Maj. Gen. Patrick Cleburne CLICK TO ENLARGE
September 3, 2012, 12:30 PM
By PHIL LEIGH
As Generals Robert E. Lee and Thomas J. “Stonewall” Jackson were winning their smashing victory at the Second Battle of Bull Run in Virginia, another Confederate army triumphed even more decisively at the little known battle of Richmond, Ky., led in part by the man destined to be known as the “Stonewall of the West”: Gen. Patrick Cleburne. Richmond was potentially even more decisive than Bull Run — it opened Kentucky to Confederate invasion, giving the rebels a possible route to the aorta of the Union war effort, the Ohio River.
It was quite a reversal of fortunes. By mid-July 1862, Union troops under Gen. Don Carlos Buell were within 20 miles of the railroad hub at Chattanooga, Tenn., threatening to open an attack path to Atlanta. Buell’s opponent, Gen. Braxton Bragg, determined that his best response was to gain strength and seize the initiative by moving in concert with a smaller Confederate force in east Tennessee into Kentucky. Bragg figured that Buell would be forced to follow him into Kentucky where the two armies might meet on more even numerical terms. After all, earlier cavalry raids into the Bluegrass State had usually returned with new recruits, which implied that a Confederate army might get even bigger north of the Tennessee line as it absorbed local sympathizers.
Among Bragg’s brigade leaders was Cleburne. About a dozen years earlier he had emigrated from Ireland, where he was born on St. Patrick’s Day. After apprenticing as a druggist and serving a couple of years as a British soldier, the 21-year-old Cleburne arrived in New Orleans on Christmas Day, 1849. Friends of a Cincinnati cousin provided a letter of introduction to two doctors who owned an apothecary in the frontier river town of Helena, Ark. They were looking for a store manager. Cleburne soon bought the store, successfully managed it and later sold it to become a lawyer.
He befriended another attorney the same age named Thomas Hindman, who later became a congressman and Confederate general. Cleburne shared the short-tempered Hindman’s opposition to the xenophobic Know Nothing party. Before the two walked to dinner at a Helena hotel one evening, Hindman cautioned Cleburne to carry a pistol. An enraged Know Nothing politician had pledged to shoot Hindman for an earlier intemperate remark. In a street confrontation worthy of Hollywood westerns, the two friends suffered gunshot wounds, but killed one of three opponents. At trial, the killing was ruled self-defense.
Though hardly an aristocrat, Cleburne was a Southern loyalist. “I never owned a Negro,” he wrote to a brother in Cincinnati during the secession crisis, and “care nothing for them.” His neighbors, however, “have been my friends and stood up for me on all occasions. I am with Arkansas in weal or woe.” Cleburne joined a local regiment as a private, but his military experience enabled him to rise to the rank of brigadier general a month before his first battle, at Shiloh. His brigade was among the first to attack.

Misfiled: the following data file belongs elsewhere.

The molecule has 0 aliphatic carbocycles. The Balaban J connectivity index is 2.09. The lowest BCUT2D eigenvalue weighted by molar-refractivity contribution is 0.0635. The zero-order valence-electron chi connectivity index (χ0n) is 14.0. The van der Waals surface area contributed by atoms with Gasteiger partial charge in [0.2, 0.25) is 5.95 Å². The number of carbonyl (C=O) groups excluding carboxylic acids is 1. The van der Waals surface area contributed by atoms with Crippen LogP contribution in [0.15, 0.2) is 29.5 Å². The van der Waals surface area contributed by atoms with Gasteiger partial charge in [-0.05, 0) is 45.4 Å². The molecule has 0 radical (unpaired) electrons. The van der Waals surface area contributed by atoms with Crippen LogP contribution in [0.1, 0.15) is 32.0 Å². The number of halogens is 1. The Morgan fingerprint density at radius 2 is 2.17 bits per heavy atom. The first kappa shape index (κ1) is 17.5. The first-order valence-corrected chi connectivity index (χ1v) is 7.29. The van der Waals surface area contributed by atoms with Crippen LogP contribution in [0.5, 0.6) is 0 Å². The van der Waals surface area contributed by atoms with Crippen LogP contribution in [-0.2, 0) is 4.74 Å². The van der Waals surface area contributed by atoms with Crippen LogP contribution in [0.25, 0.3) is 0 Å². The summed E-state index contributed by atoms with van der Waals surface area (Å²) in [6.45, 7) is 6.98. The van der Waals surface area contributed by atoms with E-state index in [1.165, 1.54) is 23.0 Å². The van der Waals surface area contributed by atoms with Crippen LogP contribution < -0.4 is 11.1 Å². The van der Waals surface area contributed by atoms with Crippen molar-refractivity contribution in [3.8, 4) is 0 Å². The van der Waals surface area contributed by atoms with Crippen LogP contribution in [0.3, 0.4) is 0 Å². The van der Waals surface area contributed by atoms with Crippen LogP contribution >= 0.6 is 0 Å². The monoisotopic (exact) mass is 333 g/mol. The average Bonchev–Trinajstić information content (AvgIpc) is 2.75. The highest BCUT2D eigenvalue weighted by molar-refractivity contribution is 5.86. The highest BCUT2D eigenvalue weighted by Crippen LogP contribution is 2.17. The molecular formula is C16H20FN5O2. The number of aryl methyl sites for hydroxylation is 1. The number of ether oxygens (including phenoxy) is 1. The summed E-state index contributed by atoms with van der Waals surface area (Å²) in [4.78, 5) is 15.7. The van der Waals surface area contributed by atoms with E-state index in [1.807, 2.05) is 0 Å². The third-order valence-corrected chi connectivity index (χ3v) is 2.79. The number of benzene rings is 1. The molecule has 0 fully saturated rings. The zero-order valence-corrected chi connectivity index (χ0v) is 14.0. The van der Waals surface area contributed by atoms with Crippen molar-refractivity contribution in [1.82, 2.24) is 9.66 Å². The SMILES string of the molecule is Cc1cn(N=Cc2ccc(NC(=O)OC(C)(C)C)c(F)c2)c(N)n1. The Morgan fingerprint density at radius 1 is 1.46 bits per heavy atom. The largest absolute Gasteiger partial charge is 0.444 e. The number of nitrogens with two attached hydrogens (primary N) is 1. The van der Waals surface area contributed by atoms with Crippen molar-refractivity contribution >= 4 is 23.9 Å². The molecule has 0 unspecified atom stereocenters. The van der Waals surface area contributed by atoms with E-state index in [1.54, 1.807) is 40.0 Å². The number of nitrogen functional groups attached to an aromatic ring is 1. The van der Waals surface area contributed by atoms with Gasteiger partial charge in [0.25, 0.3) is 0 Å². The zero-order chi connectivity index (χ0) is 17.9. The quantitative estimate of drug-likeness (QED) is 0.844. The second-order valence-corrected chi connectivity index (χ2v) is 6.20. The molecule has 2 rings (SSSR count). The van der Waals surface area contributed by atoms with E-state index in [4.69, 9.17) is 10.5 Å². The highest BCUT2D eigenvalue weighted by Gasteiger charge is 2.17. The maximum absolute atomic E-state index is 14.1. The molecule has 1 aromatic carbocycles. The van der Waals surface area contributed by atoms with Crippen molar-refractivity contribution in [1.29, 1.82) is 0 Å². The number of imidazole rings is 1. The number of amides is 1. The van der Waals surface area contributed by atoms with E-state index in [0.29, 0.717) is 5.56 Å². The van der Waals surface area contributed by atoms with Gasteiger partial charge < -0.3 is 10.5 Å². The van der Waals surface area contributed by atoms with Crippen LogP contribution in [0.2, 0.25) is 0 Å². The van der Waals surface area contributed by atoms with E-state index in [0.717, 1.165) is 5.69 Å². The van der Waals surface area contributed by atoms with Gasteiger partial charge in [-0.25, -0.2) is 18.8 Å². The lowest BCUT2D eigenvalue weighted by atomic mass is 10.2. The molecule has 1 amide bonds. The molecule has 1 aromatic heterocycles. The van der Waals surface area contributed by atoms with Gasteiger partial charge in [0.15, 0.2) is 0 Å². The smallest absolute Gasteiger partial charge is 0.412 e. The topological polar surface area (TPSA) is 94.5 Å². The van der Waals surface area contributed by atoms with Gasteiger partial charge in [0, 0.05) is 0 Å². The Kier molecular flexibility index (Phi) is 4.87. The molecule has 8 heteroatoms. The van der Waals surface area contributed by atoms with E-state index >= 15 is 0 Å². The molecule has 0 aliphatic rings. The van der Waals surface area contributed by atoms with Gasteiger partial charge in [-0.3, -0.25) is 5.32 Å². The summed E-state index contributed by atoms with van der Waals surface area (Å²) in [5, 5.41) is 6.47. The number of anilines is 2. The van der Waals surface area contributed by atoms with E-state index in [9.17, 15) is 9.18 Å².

Cleburne rapidly won the admiration of his direct superior, Maj. Gen. William Hardee, a former West Point commandant. He also developed original tactics: for example, he gave his best target shooters long-range Whitworth rifles, consolidating the men into a dedicated sharpshooter company. His division was the only one in the Army of Tennessee to have its own flag – a full moon centered on a blue background. In time, Yankees came to dread the sight of the flag.
The flag of Major General Cleburne’s Division.
Cleburne proved himself once again during the Confederate invasion of Kentucky. With his division in the lead, Confederates first met resistance late in the afternoon on Aug. 29, 1862, just south of Richmond, about 25 miles south of Lexington. The opposing Union force, composed of 6,500 soldiers, mostly green Indiana and Ohio recruits, was the Army of Kentucky. The initial clash was brief, owing to approaching nightfall.
The following morning Cleburne’s superior ordered him to avoid initiating battle until reinforcements arrived. Meanwhile Cleburne deployed a unit of sharpshooters, thereby provoking the Federal commander into attempting an unwise flank attack. . Cleburne reasoned that the Federals diverted troops from the center of their defense line in order to bolster the flanking maneuver. Since a reinforcing Confederate brigade had arrived, Cleburne ordered his men to attack the vulnerable spot. As a result, the Union suffered a spectacular defeat, with losses of about 5,300, including about 4,300 captured. Confederate losses totaled only about 500.